Washington, D.C. (December 21, 2018) — (December 21, 2018) – A group of nonprofit and for-profit organizations lauded the passage of the Agriculture Improvement Act of 2018 (the Farm Bill) after advocating for legislation to better protect domestic violence survivors by establishing the critical importance of protecting their pets, too. With the inclusion of key elements of the Pet and Women Safety (PAWS) Act (H.R. 909, S.322) in the Farm Bill, Congress took an essential step in removing a roadblock to the safety of these survivors with pets.
“Thanks to bipartisan passage of the PAWS Act by Congress, more domestic violence shelters will allow survivors of abuse to heal with the love and support of their beloved pets,” said Nina Leigh Krueger, President of Purina. “This is an important milestone in the coalition’s collective efforts to create safer communities for pets and pet owners, and Purina will remain steadfast in our commitment to keeping pets and people together, particularly during times of crisis.”
This provision of the Farm Bill establishes grants for domestic violence shelters to carry out programs to provide emergency and transitional shelter and housing assistance or short-term shelter and housing assistance for domestic violence victims with pets, service animals, emotional support animals, or horses. Grants awarded may also be used for programs that provide support services designed to enable someone fleeing domestic violence to locate and secure safe housing with their pet, safe accommodations for their pet, or related services such as transportation and other assistance.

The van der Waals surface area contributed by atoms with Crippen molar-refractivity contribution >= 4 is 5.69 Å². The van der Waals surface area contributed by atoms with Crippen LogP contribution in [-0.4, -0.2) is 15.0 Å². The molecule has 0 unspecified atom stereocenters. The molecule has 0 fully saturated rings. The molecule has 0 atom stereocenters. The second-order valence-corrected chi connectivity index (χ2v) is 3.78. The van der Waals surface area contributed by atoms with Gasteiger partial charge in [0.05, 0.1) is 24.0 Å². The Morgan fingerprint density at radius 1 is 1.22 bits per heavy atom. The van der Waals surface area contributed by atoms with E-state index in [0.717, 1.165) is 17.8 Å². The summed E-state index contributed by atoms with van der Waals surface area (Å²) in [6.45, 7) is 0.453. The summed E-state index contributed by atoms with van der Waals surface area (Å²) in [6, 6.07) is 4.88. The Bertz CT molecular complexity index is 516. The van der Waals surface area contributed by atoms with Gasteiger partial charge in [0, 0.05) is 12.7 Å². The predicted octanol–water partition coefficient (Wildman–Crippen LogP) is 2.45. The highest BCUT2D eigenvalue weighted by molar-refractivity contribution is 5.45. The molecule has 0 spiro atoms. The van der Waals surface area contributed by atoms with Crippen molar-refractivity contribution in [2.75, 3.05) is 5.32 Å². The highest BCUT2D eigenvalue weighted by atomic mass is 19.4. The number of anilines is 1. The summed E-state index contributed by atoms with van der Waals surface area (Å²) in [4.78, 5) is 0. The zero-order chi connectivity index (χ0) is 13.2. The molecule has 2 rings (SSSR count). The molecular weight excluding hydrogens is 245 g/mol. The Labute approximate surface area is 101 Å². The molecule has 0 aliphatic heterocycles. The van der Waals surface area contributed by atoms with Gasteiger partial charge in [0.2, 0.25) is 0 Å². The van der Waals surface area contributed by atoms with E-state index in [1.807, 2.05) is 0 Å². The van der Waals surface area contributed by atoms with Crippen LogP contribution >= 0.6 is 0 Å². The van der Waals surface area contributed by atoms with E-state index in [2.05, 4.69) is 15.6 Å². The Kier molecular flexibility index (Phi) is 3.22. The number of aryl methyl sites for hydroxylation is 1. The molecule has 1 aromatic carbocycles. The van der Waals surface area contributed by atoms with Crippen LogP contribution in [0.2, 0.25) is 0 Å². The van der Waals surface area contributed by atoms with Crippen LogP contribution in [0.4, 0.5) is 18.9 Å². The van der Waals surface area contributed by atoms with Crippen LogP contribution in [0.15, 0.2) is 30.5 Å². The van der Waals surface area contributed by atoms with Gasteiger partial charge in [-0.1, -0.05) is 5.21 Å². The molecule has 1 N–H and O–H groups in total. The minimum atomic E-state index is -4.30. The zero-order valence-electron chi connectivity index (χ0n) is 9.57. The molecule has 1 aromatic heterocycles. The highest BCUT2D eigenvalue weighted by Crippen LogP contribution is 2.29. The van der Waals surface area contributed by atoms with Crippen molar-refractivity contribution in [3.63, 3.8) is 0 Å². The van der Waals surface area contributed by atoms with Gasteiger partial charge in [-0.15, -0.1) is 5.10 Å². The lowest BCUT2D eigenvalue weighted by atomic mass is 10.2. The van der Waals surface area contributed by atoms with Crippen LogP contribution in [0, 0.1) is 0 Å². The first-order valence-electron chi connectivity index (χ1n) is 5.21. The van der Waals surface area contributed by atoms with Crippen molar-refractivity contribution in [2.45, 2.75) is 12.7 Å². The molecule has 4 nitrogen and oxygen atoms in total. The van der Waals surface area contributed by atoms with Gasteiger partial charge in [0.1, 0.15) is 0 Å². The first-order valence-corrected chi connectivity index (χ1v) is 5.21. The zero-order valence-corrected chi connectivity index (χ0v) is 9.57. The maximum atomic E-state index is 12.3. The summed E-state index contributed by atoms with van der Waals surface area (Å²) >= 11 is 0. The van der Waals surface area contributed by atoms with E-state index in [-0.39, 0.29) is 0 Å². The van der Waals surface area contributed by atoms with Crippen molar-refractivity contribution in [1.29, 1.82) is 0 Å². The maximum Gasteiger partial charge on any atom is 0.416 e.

The PAWS Act Coalition would like to thank the original co-sponsors of the Pet and Women Safety Act for their leadership and commitment to its passage, especially the lead sponsors Congresswoman Katherine Clark (D-MA-5), Senator Gary Peters (D-MI) and Senator Dean Heller (R-NV). The Coalition is also particularly grateful for Senator Pat Roberts (R-KS) for spearheading the effort to pass the bill by including its language in the Farm Bill.
“No one should have to make the choice between finding safety and staying in a violent situation to protect their pet,” said Congresswoman Katherine Clark (D-MA-5). “This law empowers survivors with the resources to leave a dangerous situation while being able to continue to care for their pet. I’m grateful for the partnerships we’ve formed between organizations working to end both domestic violence and animal abuse. Together, we will help save lives.”